In the world of healthcare policy and law, we usually discuss issues impacting providers, but don’t often report about the training and infrastructure behind what allows our healthcare system to treat patients in our facilities. Many warnings have come and gone about how we are not training enough physicians for primary care, and the ACA and other programs have sensitized us to the need for more family practice, pediatricians and internists as healthcare delivery reform proceeds. Well, if we weren’t paying enough attention, last week’s Institute of Medicine (IOM) report, “Graduate Medical Education That Meets the Nation’s Health Needs” should be a wake-up call to all academic medical centers, hospitals and medical schools around the nation because the IOM calls for major change in response to today’s shifting healthcare environment, and essentially proposes dismantling its current funding system.

Training interns and residents, post-medical school training (called “graduate medical education” or “GME”), is required before doctors can be licensed to practice medicine. Congress recognized the importance of these programs and investing in this aspect of our healthcare system at the inception of the Medicare program in 1965 and developed a means to include funding for this program as part of the Medicare law. Since that time, the Medicare and Medicaid programs fund GME residency training programs and help to support teaching hospitals in which those programs are housed. The IOM study identified that the vast majority of GME funding—about $15 billion in 2012—comes from the Medicare program, and thus, the Medicare program can be leveraged to redesign the GME system to reward desired outcomes and improve program performance.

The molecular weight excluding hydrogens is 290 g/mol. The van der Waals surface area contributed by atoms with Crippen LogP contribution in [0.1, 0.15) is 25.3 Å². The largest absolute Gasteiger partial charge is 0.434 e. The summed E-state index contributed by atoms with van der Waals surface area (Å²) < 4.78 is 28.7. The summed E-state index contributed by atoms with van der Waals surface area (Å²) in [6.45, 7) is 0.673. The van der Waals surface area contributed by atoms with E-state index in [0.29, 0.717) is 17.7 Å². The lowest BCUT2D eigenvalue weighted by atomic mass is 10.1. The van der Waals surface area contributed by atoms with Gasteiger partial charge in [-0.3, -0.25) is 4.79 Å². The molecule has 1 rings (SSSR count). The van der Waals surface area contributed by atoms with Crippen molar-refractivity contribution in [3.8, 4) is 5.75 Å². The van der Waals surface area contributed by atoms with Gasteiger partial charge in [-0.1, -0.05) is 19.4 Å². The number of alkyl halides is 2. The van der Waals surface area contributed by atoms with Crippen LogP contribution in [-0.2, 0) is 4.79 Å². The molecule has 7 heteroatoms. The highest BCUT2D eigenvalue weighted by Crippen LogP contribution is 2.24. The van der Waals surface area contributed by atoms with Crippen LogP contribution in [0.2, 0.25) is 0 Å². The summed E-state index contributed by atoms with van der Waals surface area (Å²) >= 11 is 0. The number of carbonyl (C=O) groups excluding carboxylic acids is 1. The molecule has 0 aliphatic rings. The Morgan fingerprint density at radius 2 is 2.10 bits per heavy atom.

If we didn’t have enough going on in the world of the health reform, this IOM study proposes to restructure the program completely as to funding, oversight and programmatic review.

To that end, the IOM called for more accountability for the funds and an end to the current manner in which funds are paid. The report made five recommendations:

1. Maintain aggregate GME support (which is the total of indirect medical education (IME) and direct GME expenditures for a base year, trended forward annually for inflation) while taking steps to modernize payment methods based upon performance, ensure program oversight and accountability and incentivize innovation in the content and financing of GME. The report called for phasing out the current GME payment system over a ten-year period.

2. Build a new GME policy and financing infrastructure, including the creation of a GME Policy Council to ensure the development and oversight of a strategic plan for GME training, ensure sufficient geographic distribution and specialty configuration of the physician workforce and create and manage funding and data collection under the guidance of the new policy council.